, Volume 168, Issue 1, pp 1-10
Date: 09 Jul 2011

Leaf hydraulic vulnerability influences species’ bioclimatic limits in a diverse group of woody angiosperms

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Abstract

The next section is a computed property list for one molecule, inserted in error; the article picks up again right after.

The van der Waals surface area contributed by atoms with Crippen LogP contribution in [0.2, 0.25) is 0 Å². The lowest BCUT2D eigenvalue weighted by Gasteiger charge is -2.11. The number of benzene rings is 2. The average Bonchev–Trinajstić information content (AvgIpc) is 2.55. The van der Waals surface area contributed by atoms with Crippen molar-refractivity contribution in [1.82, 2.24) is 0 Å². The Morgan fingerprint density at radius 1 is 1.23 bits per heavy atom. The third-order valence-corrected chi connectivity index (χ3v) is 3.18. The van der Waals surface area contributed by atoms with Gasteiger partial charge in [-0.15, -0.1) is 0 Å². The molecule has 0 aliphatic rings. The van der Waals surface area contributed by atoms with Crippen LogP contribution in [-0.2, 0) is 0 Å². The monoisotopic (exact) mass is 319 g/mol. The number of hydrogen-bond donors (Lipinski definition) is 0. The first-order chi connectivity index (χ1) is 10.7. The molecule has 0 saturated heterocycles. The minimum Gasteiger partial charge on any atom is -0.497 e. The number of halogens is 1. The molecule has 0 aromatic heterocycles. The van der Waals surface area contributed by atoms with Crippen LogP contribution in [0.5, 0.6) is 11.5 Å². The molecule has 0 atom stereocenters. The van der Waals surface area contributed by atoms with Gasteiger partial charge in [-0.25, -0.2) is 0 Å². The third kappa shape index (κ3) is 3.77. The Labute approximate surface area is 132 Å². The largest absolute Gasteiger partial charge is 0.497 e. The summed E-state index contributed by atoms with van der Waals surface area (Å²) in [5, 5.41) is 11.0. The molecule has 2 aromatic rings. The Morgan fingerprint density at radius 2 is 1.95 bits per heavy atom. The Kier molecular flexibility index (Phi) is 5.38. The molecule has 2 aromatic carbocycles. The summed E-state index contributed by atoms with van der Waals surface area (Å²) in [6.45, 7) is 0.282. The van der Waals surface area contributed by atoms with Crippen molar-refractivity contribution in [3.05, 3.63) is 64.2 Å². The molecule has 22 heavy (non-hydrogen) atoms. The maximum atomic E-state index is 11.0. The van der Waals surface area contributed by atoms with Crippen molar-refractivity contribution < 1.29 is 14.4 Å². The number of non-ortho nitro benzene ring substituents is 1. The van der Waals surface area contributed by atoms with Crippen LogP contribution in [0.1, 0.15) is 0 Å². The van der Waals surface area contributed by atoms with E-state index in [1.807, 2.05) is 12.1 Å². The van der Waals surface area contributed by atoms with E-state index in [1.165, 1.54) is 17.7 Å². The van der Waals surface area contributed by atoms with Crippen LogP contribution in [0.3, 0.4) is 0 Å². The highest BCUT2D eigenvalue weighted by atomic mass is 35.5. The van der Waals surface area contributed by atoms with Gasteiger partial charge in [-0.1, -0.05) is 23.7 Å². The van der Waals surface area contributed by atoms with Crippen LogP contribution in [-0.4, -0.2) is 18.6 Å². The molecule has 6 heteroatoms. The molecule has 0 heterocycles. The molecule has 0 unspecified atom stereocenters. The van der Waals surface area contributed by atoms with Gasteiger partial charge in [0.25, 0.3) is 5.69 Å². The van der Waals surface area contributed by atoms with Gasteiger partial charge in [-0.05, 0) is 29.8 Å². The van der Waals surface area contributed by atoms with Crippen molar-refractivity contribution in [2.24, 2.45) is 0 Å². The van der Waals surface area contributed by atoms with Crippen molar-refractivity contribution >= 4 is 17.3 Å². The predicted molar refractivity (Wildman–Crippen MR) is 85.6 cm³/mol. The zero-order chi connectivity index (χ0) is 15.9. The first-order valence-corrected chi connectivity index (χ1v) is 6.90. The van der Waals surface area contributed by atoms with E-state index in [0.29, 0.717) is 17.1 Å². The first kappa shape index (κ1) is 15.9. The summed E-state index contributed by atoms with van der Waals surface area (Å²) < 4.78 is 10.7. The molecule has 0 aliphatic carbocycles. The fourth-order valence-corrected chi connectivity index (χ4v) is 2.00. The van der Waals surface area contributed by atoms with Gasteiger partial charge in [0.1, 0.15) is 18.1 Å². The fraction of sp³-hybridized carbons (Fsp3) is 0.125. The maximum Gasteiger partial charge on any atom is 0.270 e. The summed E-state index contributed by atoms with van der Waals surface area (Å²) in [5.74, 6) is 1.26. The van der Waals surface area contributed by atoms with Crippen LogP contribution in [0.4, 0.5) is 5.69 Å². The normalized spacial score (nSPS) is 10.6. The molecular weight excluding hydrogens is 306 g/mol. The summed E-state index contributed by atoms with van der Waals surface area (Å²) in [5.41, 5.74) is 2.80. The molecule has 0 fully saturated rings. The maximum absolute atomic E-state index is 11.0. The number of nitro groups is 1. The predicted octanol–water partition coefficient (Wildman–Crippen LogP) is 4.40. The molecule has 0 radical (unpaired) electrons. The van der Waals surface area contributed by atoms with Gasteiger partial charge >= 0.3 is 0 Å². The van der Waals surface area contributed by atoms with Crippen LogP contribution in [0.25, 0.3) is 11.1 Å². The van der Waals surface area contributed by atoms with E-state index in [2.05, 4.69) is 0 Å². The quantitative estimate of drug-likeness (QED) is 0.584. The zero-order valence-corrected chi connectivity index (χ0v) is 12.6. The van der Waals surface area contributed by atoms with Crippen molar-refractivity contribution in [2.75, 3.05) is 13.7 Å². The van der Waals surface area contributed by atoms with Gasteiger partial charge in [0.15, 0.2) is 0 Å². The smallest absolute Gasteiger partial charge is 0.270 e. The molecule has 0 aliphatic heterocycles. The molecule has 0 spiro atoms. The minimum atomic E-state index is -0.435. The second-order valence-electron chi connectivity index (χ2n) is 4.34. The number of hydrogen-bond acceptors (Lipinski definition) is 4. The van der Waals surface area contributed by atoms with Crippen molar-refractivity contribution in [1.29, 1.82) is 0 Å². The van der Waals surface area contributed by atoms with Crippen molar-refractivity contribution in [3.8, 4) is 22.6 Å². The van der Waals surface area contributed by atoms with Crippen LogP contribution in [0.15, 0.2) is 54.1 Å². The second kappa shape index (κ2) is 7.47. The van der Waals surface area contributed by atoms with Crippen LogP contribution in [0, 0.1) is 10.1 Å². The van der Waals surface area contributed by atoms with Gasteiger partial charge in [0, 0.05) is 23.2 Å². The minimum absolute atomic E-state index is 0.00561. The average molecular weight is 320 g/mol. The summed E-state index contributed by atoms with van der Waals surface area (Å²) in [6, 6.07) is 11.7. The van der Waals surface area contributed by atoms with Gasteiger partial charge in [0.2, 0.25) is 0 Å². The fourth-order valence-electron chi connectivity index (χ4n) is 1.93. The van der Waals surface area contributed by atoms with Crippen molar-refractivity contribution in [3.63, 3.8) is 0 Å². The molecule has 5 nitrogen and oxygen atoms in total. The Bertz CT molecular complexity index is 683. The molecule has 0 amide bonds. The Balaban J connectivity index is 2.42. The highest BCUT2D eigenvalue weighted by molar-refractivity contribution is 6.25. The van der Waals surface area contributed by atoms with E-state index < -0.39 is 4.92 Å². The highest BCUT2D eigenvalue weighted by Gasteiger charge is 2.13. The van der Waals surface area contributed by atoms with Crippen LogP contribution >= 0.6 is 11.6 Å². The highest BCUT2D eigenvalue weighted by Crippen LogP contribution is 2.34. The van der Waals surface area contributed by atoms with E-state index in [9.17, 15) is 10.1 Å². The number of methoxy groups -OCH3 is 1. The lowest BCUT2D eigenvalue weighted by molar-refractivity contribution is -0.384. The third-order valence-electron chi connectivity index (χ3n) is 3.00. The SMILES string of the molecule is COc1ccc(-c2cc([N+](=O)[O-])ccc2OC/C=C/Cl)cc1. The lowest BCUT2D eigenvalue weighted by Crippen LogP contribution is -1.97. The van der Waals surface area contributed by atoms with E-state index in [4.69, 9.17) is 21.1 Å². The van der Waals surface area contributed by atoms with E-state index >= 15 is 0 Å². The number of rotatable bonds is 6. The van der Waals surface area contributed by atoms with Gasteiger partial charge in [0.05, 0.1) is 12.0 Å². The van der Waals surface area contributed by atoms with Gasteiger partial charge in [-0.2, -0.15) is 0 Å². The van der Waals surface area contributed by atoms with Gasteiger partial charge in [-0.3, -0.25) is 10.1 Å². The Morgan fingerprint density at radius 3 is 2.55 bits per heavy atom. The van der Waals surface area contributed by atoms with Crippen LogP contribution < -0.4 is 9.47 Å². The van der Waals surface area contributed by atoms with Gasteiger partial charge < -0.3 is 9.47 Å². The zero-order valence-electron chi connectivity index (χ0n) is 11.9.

The ability of plants to maintain water flow through leaves under water stress-induced tension (assessed as the leaf hydraulic vulnerability; P50 leaf) is intimately linked with survival. We examined the significance of P50 leaf as an adaptive trait in influencing the dry-end distributional limits of cool temperate woody angiosperm species. We also examined differences in within-site variability in P50 leaf between two high-rainfall montane rainforest sites in Tasmania and Peru, respectively. A significant relationship between P50 leaf and the 5th percentile of mean annual rainfall across each species distribution was found in Tasmania, suggesting that P50 leaf influences species climatic limits. Furthermore, a strong correlation between P50 leaf and the minimum rainfall availability was found using five phylogenetically independent species pairs in wet and dry evergreen tree species, suggesting that rainfall is an important selective agent in the evolution of leaf hydraulic vulnerability. Greater within-site variability in P50 leaf was found among dominant montane rainforest species in Tasmania than in Peru and this result is discussed within the context of differences in spatial and temporal environmental heterogeneity and parochial historical ecology.